FIGURE 3. Knockdown of GSK3α or GSK3β promotes progenitor proliferation. E14.5 embryos were electroporated in utero with pEX-4 together with siRNAs against either GSK3α (A,B) or GSK3β (C,D), or with control siRNAs. At E18.5, pregnant mice were injected intraperitoneally with BrdU, animals were sacrificed 2 h later and then coronal sections were stained for BrdU. Representative images (A,C) and quantification of BrdU+ cells (B,D) are shown. The number of BrdU+ GFP+ cells was counted and presented as a percentage of GFP+ cells. Scale bars, 100 μm (left) and 20 μm (right, inset enlarged at left). Results are mean ± SEM. N = 3 brains, n = 8 slices from each brain. ∗p < 0.05; ∗∗p < 0.01, Student’s t-test.
GSK3 Isoforms Play Opposing Roles in the Transformation of Radial Progenitors to INPs
Our findings show that depletion of GSK3α or GSK3β enhances the proliferation of progenitors (Figures 3A–D). Cortical neurons are generated from IPCs in the SVZ, which are derived from RGCs in the VZ or directly from RGCs (Guillemot et al., 2006). To examine the effect of GSK3 depletion on the genesis of IPCs, we performed in utero electroporation at E14.5 with pEX-4 and siGSK3α, siGSK3β or control siRNAs, and then at E18.5 brain sections were stained for Tbr2, a marker of IPCs. The percentage of Tbr2 and GFP double-positive cells were increased in the siGSK3α-transfected brains, as compared to control brains that had been electroporated with pEX-4 and scrambled siRNA (Figures 4A,B and Supplementary Figure S5). By contrast, brains transfected with pEX-4 and siGSK3β showed a substantial decrease in the percentage of Tbr2+ GFP+ cells, as compared to control brains (Figures 4C,D and Supplementary Figure S5). Although depletion of GSK3α and GSK3β commonly promoted the proliferation of progenitors in the VZ, knocking down of the two isoforms caused different outcomes in terms of Tbr2 staining. These results show that the conversion of radial progenitors to INPs is enhanced by knocking down GSK3α but suppressed by GSK3β depletion, suggesting distinct roles of the GSK3 isoforms in the developing cortex.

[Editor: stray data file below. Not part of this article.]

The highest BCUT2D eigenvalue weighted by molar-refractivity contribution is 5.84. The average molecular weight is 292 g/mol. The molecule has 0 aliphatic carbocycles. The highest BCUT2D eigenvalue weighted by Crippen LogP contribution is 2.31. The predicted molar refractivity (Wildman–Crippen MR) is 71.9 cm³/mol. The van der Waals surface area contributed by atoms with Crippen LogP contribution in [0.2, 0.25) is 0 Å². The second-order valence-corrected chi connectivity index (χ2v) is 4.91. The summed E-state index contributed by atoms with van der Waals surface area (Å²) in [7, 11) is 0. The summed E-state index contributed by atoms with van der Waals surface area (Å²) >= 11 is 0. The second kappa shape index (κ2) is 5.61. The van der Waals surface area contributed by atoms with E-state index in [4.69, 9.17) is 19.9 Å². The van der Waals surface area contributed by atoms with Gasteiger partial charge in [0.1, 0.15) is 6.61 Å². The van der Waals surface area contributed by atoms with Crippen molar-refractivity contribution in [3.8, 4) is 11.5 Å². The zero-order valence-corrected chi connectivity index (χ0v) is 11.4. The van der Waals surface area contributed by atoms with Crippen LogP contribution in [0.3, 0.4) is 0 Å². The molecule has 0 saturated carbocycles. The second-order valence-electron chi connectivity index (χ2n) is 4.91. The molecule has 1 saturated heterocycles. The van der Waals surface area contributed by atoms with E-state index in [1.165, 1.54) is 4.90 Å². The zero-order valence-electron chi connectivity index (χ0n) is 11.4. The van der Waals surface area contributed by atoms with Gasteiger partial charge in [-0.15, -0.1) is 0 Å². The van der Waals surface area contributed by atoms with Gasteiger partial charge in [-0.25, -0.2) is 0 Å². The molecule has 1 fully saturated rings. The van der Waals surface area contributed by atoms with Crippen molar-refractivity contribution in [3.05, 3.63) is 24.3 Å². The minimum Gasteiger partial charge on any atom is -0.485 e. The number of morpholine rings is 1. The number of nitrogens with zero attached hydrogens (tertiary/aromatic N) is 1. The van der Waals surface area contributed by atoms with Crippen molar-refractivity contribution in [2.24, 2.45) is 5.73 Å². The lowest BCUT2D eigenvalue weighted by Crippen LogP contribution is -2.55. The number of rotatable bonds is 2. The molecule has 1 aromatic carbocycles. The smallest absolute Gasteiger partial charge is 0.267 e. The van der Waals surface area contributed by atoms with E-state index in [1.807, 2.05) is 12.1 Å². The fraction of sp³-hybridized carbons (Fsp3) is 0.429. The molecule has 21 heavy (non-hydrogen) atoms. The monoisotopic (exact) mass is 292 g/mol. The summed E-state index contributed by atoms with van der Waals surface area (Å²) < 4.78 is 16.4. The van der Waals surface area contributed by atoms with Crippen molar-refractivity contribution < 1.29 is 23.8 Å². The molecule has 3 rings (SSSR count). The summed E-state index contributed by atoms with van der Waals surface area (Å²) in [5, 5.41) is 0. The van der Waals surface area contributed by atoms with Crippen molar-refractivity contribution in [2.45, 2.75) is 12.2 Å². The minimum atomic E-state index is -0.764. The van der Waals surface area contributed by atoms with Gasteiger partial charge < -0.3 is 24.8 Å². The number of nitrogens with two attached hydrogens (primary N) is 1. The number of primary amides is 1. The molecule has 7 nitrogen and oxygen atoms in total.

FIGURE 4. GSK3α and GSK3β play opposing roles in the genesis of intermediate neuronal progenitors. (A–D) E14.5 embryos were electroporated in utero with pEX-4 together with siRNAs against either GSK3α (A,B) or GSK3β (C,D) or with control siRNAs, and mice were sacrificed at E18.5. Coronal sections of the dorsal telencephalic cortex were stained for Tbr2. Representative images (A,C) and quantification of Tbr2+ cells (B,D) are shown. The number of Tbr2+ GFP+ cells was counted and presented as a percentage of GFP+ cells. Scale bars, 100 μm (left) and 20 μm (right, inset enlarged at left). Results are mean ± SEM. N = 3 brains, n = 8 slices from each brain. ∗p < 0.05; ∗∗∗p < 0.001, Student’s t-test.